Cheatham and Storch acknowledged the problems and promised some quick remedies, including posting more staff to supervise school exits and entrances and coming up with more alternative, project-based work to better engage the estimated 6 percent of students that Storch said were responsible for a rise in disciplinary problems.

Related: Gangs and School Violence forum audio and video.

Civics: Elections and Postcards

Dustin Volz:

The postcard verification is Facebook’s latest effort to respond to criticism from lawmakers, security experts and election integrity watchdog groups that it and other social media companies failed to detect and later responded slowly to Russia’s use of their platforms to spread divisive political content, including disinformation, during the 2016 U.S. presidential election.

Facebook revealed the plans a day after U.S. Special Counsel Robert Mueller unsealed an indictment accusing 13 Russians and three Russian companies of conducting a criminal and espionage conspiracy using social media to interfere in the election by boosting Republican Donald Trump and denigrating Democratic candidate Hillary Clinton.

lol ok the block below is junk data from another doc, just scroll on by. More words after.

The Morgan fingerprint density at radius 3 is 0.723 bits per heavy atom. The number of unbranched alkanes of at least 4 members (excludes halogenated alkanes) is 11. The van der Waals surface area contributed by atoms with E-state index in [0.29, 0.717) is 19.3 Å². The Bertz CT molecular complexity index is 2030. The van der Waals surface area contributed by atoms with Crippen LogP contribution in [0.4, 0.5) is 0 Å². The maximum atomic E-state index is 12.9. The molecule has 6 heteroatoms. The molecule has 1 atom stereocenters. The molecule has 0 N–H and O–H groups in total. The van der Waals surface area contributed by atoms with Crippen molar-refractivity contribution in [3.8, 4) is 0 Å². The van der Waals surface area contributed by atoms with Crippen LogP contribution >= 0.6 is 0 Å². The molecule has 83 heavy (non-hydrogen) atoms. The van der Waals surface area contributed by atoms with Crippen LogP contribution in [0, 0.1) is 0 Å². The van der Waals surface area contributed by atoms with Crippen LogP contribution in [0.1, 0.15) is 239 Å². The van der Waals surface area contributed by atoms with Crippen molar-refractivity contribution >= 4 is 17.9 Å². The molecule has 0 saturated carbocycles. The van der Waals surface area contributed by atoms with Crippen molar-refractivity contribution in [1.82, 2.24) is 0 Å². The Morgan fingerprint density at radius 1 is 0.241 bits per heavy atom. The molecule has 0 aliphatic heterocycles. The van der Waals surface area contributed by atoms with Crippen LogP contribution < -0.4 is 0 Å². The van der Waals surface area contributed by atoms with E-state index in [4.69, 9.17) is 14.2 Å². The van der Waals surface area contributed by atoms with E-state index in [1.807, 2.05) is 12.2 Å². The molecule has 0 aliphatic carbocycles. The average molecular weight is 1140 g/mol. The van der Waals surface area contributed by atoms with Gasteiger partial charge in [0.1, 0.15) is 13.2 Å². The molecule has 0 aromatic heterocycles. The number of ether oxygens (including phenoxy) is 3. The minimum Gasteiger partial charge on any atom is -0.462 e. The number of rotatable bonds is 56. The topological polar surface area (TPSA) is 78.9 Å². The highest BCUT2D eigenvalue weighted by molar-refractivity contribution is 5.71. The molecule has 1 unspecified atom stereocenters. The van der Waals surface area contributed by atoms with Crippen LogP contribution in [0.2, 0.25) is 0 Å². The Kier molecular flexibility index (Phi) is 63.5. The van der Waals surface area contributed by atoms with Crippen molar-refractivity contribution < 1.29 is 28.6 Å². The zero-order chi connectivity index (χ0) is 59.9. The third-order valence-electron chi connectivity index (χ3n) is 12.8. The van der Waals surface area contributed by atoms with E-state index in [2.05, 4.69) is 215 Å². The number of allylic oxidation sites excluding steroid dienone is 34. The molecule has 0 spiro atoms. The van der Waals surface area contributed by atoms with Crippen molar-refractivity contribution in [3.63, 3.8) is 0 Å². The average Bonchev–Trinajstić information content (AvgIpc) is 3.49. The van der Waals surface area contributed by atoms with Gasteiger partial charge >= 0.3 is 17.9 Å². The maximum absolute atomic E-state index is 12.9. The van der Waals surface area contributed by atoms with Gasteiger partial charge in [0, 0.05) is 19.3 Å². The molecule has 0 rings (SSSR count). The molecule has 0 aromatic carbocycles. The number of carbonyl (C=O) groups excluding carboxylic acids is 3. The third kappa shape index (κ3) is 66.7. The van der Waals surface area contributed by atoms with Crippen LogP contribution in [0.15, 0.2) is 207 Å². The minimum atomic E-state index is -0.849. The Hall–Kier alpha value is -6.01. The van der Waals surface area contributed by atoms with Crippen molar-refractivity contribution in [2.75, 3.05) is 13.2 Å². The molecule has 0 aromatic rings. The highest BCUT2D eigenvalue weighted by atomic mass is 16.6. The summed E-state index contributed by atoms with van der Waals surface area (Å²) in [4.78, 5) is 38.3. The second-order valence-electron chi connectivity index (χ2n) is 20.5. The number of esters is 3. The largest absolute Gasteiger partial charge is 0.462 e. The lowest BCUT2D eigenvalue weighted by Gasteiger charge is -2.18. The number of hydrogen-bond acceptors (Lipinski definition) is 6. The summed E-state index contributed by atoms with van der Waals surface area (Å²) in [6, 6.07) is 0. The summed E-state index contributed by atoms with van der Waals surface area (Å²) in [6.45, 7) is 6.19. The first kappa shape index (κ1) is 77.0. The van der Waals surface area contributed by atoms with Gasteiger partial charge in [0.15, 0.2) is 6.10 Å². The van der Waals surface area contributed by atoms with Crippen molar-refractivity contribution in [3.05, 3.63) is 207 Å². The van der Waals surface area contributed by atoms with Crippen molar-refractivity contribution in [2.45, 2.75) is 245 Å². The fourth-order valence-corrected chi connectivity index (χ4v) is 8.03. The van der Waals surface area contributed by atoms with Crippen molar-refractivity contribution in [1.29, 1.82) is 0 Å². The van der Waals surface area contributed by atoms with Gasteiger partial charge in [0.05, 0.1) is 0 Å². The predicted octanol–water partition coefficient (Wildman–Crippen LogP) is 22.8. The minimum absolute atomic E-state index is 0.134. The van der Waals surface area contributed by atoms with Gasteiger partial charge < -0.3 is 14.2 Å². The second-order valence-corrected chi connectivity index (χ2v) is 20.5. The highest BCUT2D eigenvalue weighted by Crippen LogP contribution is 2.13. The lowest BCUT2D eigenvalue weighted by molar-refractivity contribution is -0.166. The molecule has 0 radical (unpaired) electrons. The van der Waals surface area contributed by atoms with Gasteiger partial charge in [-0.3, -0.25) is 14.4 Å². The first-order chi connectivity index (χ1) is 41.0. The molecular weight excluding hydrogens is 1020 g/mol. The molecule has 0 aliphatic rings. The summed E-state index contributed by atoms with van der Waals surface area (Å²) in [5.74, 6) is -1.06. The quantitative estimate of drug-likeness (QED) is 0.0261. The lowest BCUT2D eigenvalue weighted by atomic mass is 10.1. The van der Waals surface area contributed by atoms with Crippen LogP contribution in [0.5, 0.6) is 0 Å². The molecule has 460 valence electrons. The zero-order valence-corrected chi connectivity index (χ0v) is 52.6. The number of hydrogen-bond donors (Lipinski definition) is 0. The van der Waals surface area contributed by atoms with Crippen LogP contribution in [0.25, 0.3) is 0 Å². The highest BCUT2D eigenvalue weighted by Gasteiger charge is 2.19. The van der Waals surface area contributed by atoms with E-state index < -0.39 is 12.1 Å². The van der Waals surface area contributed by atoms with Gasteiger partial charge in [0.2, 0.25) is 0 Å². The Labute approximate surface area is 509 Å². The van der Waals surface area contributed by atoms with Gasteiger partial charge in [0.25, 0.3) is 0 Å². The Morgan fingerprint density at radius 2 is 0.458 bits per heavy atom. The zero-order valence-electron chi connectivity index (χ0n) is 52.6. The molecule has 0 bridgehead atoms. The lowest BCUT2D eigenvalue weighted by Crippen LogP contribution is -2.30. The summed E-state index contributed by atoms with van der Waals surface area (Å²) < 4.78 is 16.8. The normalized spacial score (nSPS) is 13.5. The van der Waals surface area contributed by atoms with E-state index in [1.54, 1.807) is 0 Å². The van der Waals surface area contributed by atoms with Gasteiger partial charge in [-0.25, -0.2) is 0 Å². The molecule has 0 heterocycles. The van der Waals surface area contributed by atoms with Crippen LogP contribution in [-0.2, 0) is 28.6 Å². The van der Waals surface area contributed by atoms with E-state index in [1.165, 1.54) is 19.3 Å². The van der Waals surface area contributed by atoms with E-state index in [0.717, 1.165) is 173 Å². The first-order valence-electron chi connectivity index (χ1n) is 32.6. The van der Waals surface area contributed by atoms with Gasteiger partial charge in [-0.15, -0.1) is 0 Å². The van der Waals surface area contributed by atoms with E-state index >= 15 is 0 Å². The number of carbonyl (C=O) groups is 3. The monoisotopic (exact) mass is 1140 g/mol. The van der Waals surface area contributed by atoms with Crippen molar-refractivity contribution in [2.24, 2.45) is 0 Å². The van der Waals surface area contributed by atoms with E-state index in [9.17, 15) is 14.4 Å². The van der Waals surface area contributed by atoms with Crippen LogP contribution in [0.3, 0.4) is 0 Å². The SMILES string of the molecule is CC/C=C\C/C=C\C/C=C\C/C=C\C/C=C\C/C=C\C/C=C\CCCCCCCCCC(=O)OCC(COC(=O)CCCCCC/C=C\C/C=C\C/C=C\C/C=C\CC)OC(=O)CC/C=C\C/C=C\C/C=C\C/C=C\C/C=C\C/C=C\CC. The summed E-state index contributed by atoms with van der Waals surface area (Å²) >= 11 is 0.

The process of using postcards containing a specific code will be required for advertising that mentions a specific candidate running for a federal office, Katie Harbath, Facebook’s global director of policy programs, said. The requirement will not apply to issue-based political ads, she said.

“If you run an ad mentioning a candidate, we are going to mail you a postcard and you will have to use that code to prove you are in the United States,” Harbath said at a weekend conference of the National Association of Secretaries of State, where executives from Twitter Inc and Alphabet Inc’s Google also spoke.

“It won’t solve everything,” Harbath said in a brief interview with Reuters following her remarks.